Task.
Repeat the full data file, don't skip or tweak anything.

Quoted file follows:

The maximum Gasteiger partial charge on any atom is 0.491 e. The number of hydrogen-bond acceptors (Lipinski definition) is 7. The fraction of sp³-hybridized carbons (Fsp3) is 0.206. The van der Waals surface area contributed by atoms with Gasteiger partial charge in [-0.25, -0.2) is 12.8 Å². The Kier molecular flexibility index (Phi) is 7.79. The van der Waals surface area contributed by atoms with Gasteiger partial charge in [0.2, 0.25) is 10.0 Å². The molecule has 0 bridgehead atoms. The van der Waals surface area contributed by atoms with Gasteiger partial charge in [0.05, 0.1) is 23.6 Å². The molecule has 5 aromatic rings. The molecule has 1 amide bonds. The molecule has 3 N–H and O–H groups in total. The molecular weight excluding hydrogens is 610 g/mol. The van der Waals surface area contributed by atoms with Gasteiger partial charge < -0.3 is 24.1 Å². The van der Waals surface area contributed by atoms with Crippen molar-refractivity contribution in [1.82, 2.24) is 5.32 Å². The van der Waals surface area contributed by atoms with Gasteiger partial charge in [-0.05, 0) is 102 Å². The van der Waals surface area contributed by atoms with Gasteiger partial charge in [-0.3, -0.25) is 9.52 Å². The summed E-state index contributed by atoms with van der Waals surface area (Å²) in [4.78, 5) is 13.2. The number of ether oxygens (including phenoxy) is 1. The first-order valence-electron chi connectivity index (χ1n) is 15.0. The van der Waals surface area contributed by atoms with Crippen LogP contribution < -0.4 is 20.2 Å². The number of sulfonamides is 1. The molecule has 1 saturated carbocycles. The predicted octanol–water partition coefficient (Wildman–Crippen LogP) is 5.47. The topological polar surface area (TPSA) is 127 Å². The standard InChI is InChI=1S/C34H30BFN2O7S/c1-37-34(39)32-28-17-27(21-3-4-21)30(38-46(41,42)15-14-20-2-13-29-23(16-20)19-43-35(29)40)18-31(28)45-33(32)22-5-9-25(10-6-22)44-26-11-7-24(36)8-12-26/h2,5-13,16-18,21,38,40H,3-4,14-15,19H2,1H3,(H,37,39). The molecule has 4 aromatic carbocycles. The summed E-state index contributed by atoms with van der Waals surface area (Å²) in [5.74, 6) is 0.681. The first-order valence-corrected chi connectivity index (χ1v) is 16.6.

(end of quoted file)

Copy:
The maximum Gasteiger partial charge on any atom is 0.491 e. The number of hydrogen-bond acceptors (Lipinski definition) is 7. The fraction of sp³-hybridized carbons (Fsp3) is 0.206. The van der Waals surface area contributed by atoms with Gasteiger partial charge in [-0.25, -0.2) is 12.8 Å². The Kier molecular flexibility index (Phi) is 7.79. The van der Waals surface area contributed by atoms with Gasteiger partial charge in [0.2, 0.25) is 10.0 Å². The molecule has 0 bridgehead atoms. The van der Waals surface area contributed by atoms with Gasteiger partial charge in [0.05, 0.1) is 23.6 Å². The molecule has 5 aromatic rings. The molecule has 1 amide bonds. The molecule has 3 N–H and O–H groups in total. The molecular weight excluding hydrogens is 610 g/mol. The van der Waals surface area contributed by atoms with Gasteiger partial charge < -0.3 is 24.1 Å². The van der Waals surface area contributed by atoms with Crippen molar-refractivity contribution in [1.82, 2.24) is 5.32 Å². The van der Waals surface area contributed by atoms with Gasteiger partial charge in [-0.05, 0) is 102 Å². The van der Waals surface area contributed by atoms with Gasteiger partial charge in [-0.3, -0.25) is 9.52 Å². The summed E-state index contributed by atoms with van der Waals surface area (Å²) in [4.78, 5) is 13.2. The number of ether oxygens (including phenoxy) is 1. The first-order valence-electron chi connectivity index (χ1n) is 15.0. The van der Waals surface area contributed by atoms with Crippen LogP contribution < -0.4 is 20.2 Å². The number of sulfonamides is 1. The molecule has 1 saturated carbocycles. The predicted octanol–water partition coefficient (Wildman–Crippen LogP) is 5.47. The topological polar surface area (TPSA) is 127 Å². The standard InChI is InChI=1S/C34H30BFN2O7S/c1-37-34(39)32-28-17-27(21-3-4-21)30(38-46(41,42)15-14-20-2-13-29-23(16-20)19-43-35(29)40)18-31(28)45-33(32)22-5-9-25(10-6-22)44-26-11-7-24(36)8-12-26/h2,5-13,16-18,21,38,40H,3-4,14-15,19H2,1H3,(H,37,39). The molecule has 4 aromatic carbocycles. The summed E-state index contributed by atoms with van der Waals surface area (Å²) in [5.74, 6) is 0.681. The first-order valence-corrected chi connectivity index (χ1v) is 16.6.